CHAPEL HILL – Airway mucus consists of various proteins such as long mucins MUC5AC and MUC5B, both of which contribute greatly to the proper gel-like consistency of this most essential bodily fluid. UNC School of Medicine researchers led by mucin expert Mehmet Kesimer, PhD, had previously discovered that the total mucin concentrations in the lungs are associated with COPD disease progression and could be used as diagnostic markers of chronic bronchitis, a hallmark condition for patients with COPD. Kesimer and colleagues now report that one of these mucins, MUC5AC, is more closely and reliably associated with the development of COPD than is its brother, MUC5B.
The research, published in The Lancet Respiratory Medicine, shows that MUC5AC is found at elevated levels in smokers who had not yet developed COPD but whose lung function wound up decreasing over the course of the three-year study. Former smokers at-risk for COPD, on the other hand, had normal levels of MUC5AC at the start of the study and maintained proper lung function over three years. MUC5AC hyperconcentration in the lungs may be a key factor in predicting the risks and rates of progression to more severe disease, according to the study.
Recent nationwide efforts have focused on early- or pre-COPD to predict the risks of progression to COPD amongst smokers.
“Currently, we cannot forecast which individuals in the at-risk smokers group will progress to COPD because we don’t have an objective biological marker to underpin the disease-causing pathways. Our research shows that MUC5AC could be a predictor of who will develop COPD from the large group of aging “at-risk” smokers,” said Kesimer, senior author of the study, professor in the UNC Department of Pathology and Laboratory Medicine, and member of the UNC Marsico Lung Institute. “We think MUC5AC could be a new biomarker for COPD prognosis and it could be a biomarker for testing the effectiveness of therapeutic strategies.”
MUC5AC could also become a target for pharmaceutical developers whose goal it is to halt COPD disease progression and help patients live more normal, active lives.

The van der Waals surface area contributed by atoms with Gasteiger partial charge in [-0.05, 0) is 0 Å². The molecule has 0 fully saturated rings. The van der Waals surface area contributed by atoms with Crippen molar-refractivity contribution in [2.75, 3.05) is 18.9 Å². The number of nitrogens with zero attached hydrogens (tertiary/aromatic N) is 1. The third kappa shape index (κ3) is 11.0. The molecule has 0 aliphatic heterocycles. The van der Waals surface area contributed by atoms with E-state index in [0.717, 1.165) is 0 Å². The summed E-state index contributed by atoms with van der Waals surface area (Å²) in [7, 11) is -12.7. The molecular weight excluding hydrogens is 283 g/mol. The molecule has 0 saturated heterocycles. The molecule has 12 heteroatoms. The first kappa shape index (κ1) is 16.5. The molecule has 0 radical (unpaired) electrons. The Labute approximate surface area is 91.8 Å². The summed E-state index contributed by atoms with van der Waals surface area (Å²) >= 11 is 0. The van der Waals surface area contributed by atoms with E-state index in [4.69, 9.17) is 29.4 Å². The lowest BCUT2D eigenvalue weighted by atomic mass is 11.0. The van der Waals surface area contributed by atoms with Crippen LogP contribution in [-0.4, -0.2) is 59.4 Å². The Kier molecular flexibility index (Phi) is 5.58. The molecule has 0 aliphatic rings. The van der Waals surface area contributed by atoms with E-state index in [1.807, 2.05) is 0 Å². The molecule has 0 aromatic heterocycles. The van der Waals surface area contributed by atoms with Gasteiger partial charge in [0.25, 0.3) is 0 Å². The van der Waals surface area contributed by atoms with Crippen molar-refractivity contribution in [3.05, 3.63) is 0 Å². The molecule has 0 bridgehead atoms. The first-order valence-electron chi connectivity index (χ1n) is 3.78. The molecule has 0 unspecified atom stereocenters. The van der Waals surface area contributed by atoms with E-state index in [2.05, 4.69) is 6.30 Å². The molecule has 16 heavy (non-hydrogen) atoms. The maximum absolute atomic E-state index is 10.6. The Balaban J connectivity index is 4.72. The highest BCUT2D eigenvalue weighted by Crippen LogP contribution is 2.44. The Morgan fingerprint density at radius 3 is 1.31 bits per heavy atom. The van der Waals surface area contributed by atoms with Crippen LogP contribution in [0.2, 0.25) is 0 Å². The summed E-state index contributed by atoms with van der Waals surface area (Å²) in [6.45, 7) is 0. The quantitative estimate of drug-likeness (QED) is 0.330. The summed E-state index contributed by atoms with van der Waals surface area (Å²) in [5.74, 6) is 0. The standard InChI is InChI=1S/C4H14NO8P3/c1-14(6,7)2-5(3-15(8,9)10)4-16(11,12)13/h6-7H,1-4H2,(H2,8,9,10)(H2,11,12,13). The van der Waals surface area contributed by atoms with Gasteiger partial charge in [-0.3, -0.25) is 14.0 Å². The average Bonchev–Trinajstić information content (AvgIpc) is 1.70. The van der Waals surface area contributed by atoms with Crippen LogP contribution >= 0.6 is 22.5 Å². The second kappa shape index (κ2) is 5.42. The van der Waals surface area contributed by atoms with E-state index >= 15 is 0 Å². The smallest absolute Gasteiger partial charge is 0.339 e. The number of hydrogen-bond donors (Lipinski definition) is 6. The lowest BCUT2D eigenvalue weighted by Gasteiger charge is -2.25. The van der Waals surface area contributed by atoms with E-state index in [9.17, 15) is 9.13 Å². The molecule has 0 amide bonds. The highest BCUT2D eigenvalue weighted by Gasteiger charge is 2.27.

Chronic obstructive pulmonary disease (COPD) is an inflammatory lung disease that causes obstructed airflow from the lungs and affects about 16 million people in the United States. Symptoms include breathing difficulty, coughing, mucus production, and wheezing. It’s typically caused by long-term exposure to irritants, such as particulate matter like cigarette smoke. The two main conditions that contribute to COPD are chronic bronchitis, an inflammation of the lining of the bronchial tubes due to chronic mucin/mucus accumulation; and emphysema, when the tiny air sacs at the end of the smallest air passages of the lungs are destroyed.
There are some treatment options for COPD to attempt to slow disease progression and reduce symptoms, but treatments often don’t work well, especially during late stages of the condition, and there is no cure.
The Kesimer Lab in the UNC Marsico Lung Institute uses various techniques, including mass spectrometry, to identify and measure the different biological mechanisms involved in lung conditions. For this study, the UNC team of scientists were able to measure the concentrations of MUC5AC and MUC5B in different groups of people, including people who had never smoked cigarettes, who had quit smoking, and who continue to smoke with or without COPD.
Smoking cigarettes has long been known to be a major risk factor for COPD, but Kesimer’s work suggests that quiting smoking decreases the odds of developing COPD as we age.
“Our data indicate that increased MUC5AC concentrations in the airways may
contribute to the initiation of COPD, as well as disease progression, symptom exacerbation, and how the disease progesses over time, in general,”Kesimer said. “We did not observe the same association with MUC5B.”
The best thing an aging person can do to avoid the inevitable decline associated COPD is quit smoking immediately before airway obstruction sets in due to mucin/mucus accumulation. Through Kesimer’s work, though, it might be possible to pinpoint which individuals are at the highest immediate risk for developing COPD soon.
Giorgio Radicioni, Agathe Ceppe, Amina A. Ford, Neil Alexis, Esin Ozkan, Wanda O’Neal and Richard C. Boucher were other significant contributors to this study from the UNC Marsico Lung Institute. A total 20 authors from 14 different institutions contributed to the study as a part of a nationwide COPD study called SPIROMICS.
The National Heart, Lung, and Blood Institute, part of the National Institutes of Health, funded this work.